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I need help choosing a camera (specific needs)

Old 07-08-14, 11:19 AM
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I need help choosing a camera (specific needs)

Hi all, I'm a biologist trying to outfit my lab on a shoestring budget and one of the things I need to buy is a camera but know very little/nothing about cameras, so I'm hoping some experts will give me suggestions. The camera will mainly be used to document images of DNA gels, and will need to meet some specific requirements.

It will be mainly used in a dark room (not completely sealed darkroom, but close) and will take pictures of DNA that will fluoresce orange when hit with ultraviolet light (most cameras - even phone cameras) seem to be able to handle this and basically it comes out as a white band against a dark background once converted to grayscale.

It will be mounted on a copy stand, so it needs to have the normal tripod screw in on the bottom.

It will need to be able to focus on something about the size of an index card (3"x5") to something probably 6" by 10" from 30 or so inches away at most.

It needs to give good resolution images (I'm not sure exactly what "good" means, but I'd like to be able to publish them if necessary).

It needs to be operable by a computer and directly/automatically transfer data to said computer with either software that is included with it or freely available (and not illegally free - this is a university research lab) and be permanently attached to the computer via usb or whatever cable. Manual focus is fine, but I'd like to be able to put the thing I need to take a picture of on my uv light box (sitting on the base of the copy stand), position/zoom/focus the camera (preferably while previewing the image on the computer screen), hit a button on the computer to take the picture and then have the picture on my computer that I can manipulate (which I typically do in freeware called ImageJ that can handle TIFFs and - I think - JPEGs, but not .RAW images).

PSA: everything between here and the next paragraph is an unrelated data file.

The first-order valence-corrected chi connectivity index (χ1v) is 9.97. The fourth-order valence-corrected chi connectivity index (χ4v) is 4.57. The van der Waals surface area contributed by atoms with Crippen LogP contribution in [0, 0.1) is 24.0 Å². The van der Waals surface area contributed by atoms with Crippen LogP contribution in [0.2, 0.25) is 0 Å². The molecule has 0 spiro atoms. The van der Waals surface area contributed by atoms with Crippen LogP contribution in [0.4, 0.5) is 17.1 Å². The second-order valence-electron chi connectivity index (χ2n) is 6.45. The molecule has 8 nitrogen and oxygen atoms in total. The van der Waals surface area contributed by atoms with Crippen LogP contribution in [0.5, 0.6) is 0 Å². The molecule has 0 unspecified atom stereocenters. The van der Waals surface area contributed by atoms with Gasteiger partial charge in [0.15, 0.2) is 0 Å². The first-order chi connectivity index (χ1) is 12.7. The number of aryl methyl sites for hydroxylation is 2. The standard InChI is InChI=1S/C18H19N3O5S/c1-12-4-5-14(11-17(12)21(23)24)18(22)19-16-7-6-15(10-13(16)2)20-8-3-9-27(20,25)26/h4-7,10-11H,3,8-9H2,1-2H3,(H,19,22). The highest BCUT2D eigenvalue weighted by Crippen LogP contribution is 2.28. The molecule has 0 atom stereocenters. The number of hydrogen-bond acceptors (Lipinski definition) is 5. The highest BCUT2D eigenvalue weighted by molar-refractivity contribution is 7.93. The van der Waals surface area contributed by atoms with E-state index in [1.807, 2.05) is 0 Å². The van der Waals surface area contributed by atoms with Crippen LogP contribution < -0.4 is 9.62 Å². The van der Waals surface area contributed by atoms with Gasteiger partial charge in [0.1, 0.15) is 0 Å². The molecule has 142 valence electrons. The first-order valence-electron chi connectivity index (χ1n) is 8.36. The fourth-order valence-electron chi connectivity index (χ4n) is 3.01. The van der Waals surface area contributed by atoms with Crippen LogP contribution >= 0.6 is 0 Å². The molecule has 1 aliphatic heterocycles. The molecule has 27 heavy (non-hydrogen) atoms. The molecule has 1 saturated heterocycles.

Oh, and I'd prefer the whole camera/lens everything getup to run at most $500 or so.

Is that all possible? If so, does anyone have any suggestions?
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Old 07-08-14, 11:59 AM
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i have an older canon dslr rebel xti, that came with a usb cable
a decent tripod that was $50-100
and 50mm prime lens that was $100
and a nicer macro filter that will do close constant usb shots if focused properly. but has a limited dept of field
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Old 07-08-14, 12:14 PM
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Ok, so it might be possible to get something set up in the $500 range? If I could go used, it'd probably be easier, but I need to buy new through my university account. Depth of field is not an issue I need to worry about. Every image I can foresee needing the camera for will need at most half an inch to be in focus at any given time.
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Old 07-08-14, 12:21 PM
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Most dSLRs will come with a USB cable.

but the software to remotely control the camera isn't always included.

I know the Nikon world well. There is a piece of software called Camera Control Pro that you can buy at camera stores that will do what you want.

As for cameras themselves, at your budgest you probably want used. Nikon also is able to use older manually focussed lenses which many macro shooters prefer. The Nikon 55mm macro is one of Nikon's sharpest lenses. A Nikon camera that will not only mount that lens but meter with it, a used D200 or D300 would be fine. They have bigger viewfinders that make manual focus easier. Nikon cameras also have a focus confirmation number that will indicate when an image is in focus.

You can get none Macro lenses that can get fairly close, but they won't be uniformly flat, and given your subject matter, I would think that would be important.